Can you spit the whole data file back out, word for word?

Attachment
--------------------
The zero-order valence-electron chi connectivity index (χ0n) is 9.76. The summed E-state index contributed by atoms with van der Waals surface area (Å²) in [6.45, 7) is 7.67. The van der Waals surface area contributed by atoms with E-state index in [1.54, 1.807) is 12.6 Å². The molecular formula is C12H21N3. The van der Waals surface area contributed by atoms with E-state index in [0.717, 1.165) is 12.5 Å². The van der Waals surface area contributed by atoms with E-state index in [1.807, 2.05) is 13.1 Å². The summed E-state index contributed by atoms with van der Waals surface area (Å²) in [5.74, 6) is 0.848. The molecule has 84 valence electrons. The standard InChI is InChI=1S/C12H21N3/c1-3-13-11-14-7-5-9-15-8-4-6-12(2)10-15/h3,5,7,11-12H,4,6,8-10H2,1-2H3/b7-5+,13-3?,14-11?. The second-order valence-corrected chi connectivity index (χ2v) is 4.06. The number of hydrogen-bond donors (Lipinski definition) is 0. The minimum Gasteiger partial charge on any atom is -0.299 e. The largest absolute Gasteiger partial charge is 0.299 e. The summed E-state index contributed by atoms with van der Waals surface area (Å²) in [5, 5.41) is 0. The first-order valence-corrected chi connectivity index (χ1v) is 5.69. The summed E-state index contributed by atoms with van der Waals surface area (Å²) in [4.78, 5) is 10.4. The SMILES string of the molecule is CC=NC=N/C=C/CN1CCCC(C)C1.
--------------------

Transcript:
The zero-order valence-electron chi connectivity index (χ0n) is 9.76. The summed E-state index contributed by atoms with van der Waals surface area (Å²) in [6.45, 7) is 7.67. The van der Waals surface area contributed by atoms with E-state index in [1.54, 1.807) is 12.6 Å². The molecular formula is C12H21N3. The van der Waals surface area contributed by atoms with E-state index in [0.717, 1.165) is 12.5 Å². The van der Waals surface area contributed by atoms with E-state index in [1.807, 2.05) is 13.1 Å². The summed E-state index contributed by atoms with van der Waals surface area (Å²) in [5.74, 6) is 0.848. The molecule has 84 valence electrons. The standard InChI is InChI=1S/C12H21N3/c1-3-13-11-14-7-5-9-15-8-4-6-12(2)10-15/h3,5,7,11-12H,4,6,8-10H2,1-2H3/b7-5+,13-3?,14-11?. The second-order valence-corrected chi connectivity index (χ2v) is 4.06. The number of hydrogen-bond donors (Lipinski definition) is 0. The minimum Gasteiger partial charge on any atom is -0.299 e. The largest absolute Gasteiger partial charge is 0.299 e. The summed E-state index contributed by atoms with van der Waals surface area (Å²) in [5, 5.41) is 0. The first-order valence-corrected chi connectivity index (χ1v) is 5.69. The summed E-state index contributed by atoms with van der Waals surface area (Å²) in [4.78, 5) is 10.4. The SMILES string of the molecule is CC=NC=N/C=C/CN1CCCC(C)C1.